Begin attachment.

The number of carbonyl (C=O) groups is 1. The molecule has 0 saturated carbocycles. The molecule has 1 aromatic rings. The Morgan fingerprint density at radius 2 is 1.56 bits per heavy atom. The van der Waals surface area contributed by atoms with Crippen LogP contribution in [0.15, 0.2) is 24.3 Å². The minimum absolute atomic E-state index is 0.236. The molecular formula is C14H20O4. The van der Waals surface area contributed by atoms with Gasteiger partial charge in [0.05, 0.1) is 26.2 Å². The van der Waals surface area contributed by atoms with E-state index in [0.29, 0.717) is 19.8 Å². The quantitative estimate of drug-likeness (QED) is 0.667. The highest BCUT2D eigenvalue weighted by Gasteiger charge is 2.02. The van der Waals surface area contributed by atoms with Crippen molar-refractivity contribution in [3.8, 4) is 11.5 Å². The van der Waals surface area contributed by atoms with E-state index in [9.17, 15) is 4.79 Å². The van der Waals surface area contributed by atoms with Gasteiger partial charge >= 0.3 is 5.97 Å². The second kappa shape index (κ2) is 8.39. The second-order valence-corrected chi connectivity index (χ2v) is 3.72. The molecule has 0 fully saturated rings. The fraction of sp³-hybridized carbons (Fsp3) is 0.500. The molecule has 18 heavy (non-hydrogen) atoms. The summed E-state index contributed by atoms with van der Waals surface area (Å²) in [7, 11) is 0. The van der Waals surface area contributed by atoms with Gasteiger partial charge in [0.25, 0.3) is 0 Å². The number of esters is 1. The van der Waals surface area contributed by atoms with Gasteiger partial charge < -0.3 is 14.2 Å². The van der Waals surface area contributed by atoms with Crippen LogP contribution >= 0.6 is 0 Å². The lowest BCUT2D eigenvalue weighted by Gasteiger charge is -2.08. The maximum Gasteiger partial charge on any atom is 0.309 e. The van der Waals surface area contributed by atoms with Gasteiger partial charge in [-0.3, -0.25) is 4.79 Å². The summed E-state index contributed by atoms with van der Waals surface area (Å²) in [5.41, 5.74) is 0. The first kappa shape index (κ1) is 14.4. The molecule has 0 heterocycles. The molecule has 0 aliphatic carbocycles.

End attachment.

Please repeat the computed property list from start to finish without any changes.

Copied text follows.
The number of carbonyl (C=O) groups is 1. The molecule has 0 saturated carbocycles. The molecule has 1 aromatic rings. The Morgan fingerprint density at radius 2 is 1.56 bits per heavy atom. The van der Waals surface area contributed by atoms with Crippen LogP contribution in [0.15, 0.2) is 24.3 Å². The minimum absolute atomic E-state index is 0.236. The molecular formula is C14H20O4. The van der Waals surface area contributed by atoms with Gasteiger partial charge in [0.05, 0.1) is 26.2 Å². The van der Waals surface area contributed by atoms with E-state index in [0.29, 0.717) is 19.8 Å². The quantitative estimate of drug-likeness (QED) is 0.667. The highest BCUT2D eigenvalue weighted by Gasteiger charge is 2.02. The van der Waals surface area contributed by atoms with Crippen molar-refractivity contribution in [3.8, 4) is 11.5 Å². The van der Waals surface area contributed by atoms with E-state index in [9.17, 15) is 4.79 Å². The van der Waals surface area contributed by atoms with Gasteiger partial charge >= 0.3 is 5.97 Å². The second kappa shape index (κ2) is 8.39. The second-order valence-corrected chi connectivity index (χ2v) is 3.72. The molecule has 0 fully saturated rings. The fraction of sp³-hybridized carbons (Fsp3) is 0.500. The molecule has 18 heavy (non-hydrogen) atoms. The summed E-state index contributed by atoms with van der Waals surface area (Å²) in [7, 11) is 0. The van der Waals surface area contributed by atoms with Gasteiger partial charge in [0.25, 0.3) is 0 Å². The number of esters is 1. The van der Waals surface area contributed by atoms with Gasteiger partial charge < -0.3 is 14.2 Å². The van der Waals surface area contributed by atoms with Crippen LogP contribution >= 0.6 is 0 Å². The lowest BCUT2D eigenvalue weighted by Gasteiger charge is -2.08. The maximum Gasteiger partial charge on any atom is 0.309 e. The van der Waals surface area contributed by atoms with Gasteiger partial charge in [-0.3, -0.25) is 4.79 Å². The summed E-state index contributed by atoms with van der Waals surface area (Å²) in [5.41, 5.74) is 0. The first kappa shape index (κ1) is 14.4. The molecule has 0 heterocycles. The molecule has 0 aliphatic carbocycles.